jacob t. middleton, aia


  1. breaking character
  2. cruising rhyolite
  3. performitory
  4. purple plushy catwalk
  5. holly haus
  6. chronicles out west
  7. at journey’s end
  8. made in asherton
  9. intakes/outtakes
  10. a sanctuary
  1. the vanya project
  2. topdog/underdog
  3. drowning
  4. the tempest


  1. jacob t. middleton, aia is a Texas native based in New York City. he holds a Bachelor of Architecture from The University of Texas at Austin School of Architecture and has studied at New York University Tisch School of the Arts in the Graduate Department of Design for Stage & Film. his work has been featured by Columbia University School of the Arts, Spectacular+Texas Architect Magazine, ISSUE by UTSOA, and Archisource.
  2. jacob is a registered architect and designer at Dattner Architects. previously he has collaborated with Bates Masi ArchitectsClickspring Designdots, Overlay Office, and Magic Architecture, among others.
  3. he is interested in creating work at a variety of scales that investigates performance, explores bad taste, embraces low culture, and questions existing typologies.


  1. jtmidd2021(at)gmail (dot) com
  2. instagram
  3. linkedin

holly haus

a case for peculiarity within density

In 2019, the Holly neighborhood of East Austin was dubbed the 24th coolest neighborhood to live in the world. This neighborhood has one of the most vivid histories in all of Austin. For years, Holly has been a bastion of working-class, predominantly Latine citizens, who carved out a multi-generational community in the face of the city’s early 20th-century segregation policies. The neighborhood been fighting for itself for several decades—first against being a dumping ground for environmental hazards (a power plant and a leaking gas tank farm) and now against gentrification as its proximity to downtown and the riverfront became a valuable commodity.

The current average asking price for a home in Holly is $384 per square foot. However, most of these homes are appraised at a value of $160 per square foot. Moreover, large contemporary homes are scattered amongst historic bungalows making the apparent gap in wealth and resources even more extreme. A one-bedroom apartment in the neighborhood averages $2000 per month but lacks the privacy and outdoor space that the single-family homes in Holly provide.

This proposal for the site at Pleasant Valley and Fifth aims to combat the issues prevalent in the Holly neighborhood through a new housing typology – the missing middle. The mat structure derived from a 20’-0” x 20’-0” grid relates to the neighborhood’s context and scale. By utilizing a regular grid, shared walls, and modular rooms, construction costs dip greatly when compared to single family home construction. Units are able to expand, contract, or share spaces based on the economic and social desires of residents. The modular system is based on the notion of economic variability – what you own can change over time. Every unit possesses three amenities to incorporate a sense of ownership and individuality – the front door, a parking spot, and private outdoor space.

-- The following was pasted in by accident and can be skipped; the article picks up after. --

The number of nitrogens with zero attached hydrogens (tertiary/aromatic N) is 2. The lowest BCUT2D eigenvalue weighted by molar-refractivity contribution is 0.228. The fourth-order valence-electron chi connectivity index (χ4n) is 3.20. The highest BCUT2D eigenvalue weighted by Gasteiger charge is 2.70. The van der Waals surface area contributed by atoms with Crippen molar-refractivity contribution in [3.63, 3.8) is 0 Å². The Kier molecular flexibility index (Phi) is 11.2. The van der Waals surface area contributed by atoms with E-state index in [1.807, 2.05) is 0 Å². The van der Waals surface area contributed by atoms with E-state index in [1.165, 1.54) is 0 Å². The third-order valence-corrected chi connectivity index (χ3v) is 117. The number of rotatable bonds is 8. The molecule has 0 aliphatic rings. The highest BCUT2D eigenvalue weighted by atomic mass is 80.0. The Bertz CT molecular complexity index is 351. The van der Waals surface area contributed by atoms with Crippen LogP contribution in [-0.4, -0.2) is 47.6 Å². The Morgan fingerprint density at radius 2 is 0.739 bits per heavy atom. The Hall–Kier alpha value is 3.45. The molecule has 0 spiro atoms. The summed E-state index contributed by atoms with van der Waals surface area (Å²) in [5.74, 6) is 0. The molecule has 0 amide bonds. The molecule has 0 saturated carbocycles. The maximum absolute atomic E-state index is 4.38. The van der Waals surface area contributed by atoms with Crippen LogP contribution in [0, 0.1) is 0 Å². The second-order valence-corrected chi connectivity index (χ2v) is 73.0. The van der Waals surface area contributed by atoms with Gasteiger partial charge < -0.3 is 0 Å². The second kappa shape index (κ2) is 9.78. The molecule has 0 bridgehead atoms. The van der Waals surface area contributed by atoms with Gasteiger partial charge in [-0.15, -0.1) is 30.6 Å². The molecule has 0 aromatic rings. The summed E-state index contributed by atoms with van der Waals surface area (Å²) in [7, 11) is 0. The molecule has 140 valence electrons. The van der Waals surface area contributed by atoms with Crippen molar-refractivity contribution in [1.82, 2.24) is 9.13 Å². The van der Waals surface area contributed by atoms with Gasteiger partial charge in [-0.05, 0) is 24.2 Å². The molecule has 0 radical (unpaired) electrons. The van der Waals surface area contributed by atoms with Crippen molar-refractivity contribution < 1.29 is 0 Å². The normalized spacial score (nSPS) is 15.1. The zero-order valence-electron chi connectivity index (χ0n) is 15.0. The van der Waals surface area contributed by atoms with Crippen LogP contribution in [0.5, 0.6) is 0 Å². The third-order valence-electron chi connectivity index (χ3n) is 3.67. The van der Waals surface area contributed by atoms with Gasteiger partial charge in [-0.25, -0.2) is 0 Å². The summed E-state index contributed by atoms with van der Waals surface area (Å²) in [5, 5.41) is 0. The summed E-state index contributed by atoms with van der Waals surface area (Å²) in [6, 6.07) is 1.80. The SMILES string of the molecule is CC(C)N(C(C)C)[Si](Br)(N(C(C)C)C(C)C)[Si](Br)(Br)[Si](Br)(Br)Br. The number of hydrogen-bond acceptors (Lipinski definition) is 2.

Further, the project aims to address five architectural ambitions:
I. Combating gentrification through ownership -- a wider variety of home-owners can be envisioned than that of single-family housing in the area.
II. Negotiation of scales -- the project is sited between residential and industrial districts. Holly Haus mitigates these extremes through its massing.
III. Efficiency within complexity -- using prefabricated elements and a finite number of formal gestures, the project is complex while remaining efficient.
IV. Environmental reclamation of site -- utilizing carbon neutral materials challenges the site’s history as an environmental dumping ground.
V. Individuality over anonymity -- Holly Haus prioritizes the individual over the collective and achieves this through its formal expression.

project information
location: austin, texas
date: 2020
type: research, urban planning, housing

project team: aubry klingler, jacob t. middleton

Texas Architect 2021 Studio Award Winner
published in Texas Architect Magazine
published in ISSUE 17
UTSOA Design Excellence nominee

5th street approach; holly haus mimics the rhythm of the existing neighborhood.

a diagrammatic massing strategy was implemented in response to the site’s peculiar shape, the context of the neighborhood, and the architectural ambition of the housing complex. the final form prioritizes porosity and moments of public & private between units.

labyrinthine plan generates unique moments for public & private occupation.

individuality is expressed in elevation & section. repetitive dormers add sectional interest, facilate passing cooling, and allow light to enter interior spaces.

a finite number of wall panel types mitigate construction, cost, and form.


courtyards permeate building mass throughout the project. the variety of courtyard typologies facilitate different interactions between residents and their outdoor spaces in terms of public and private-ness.

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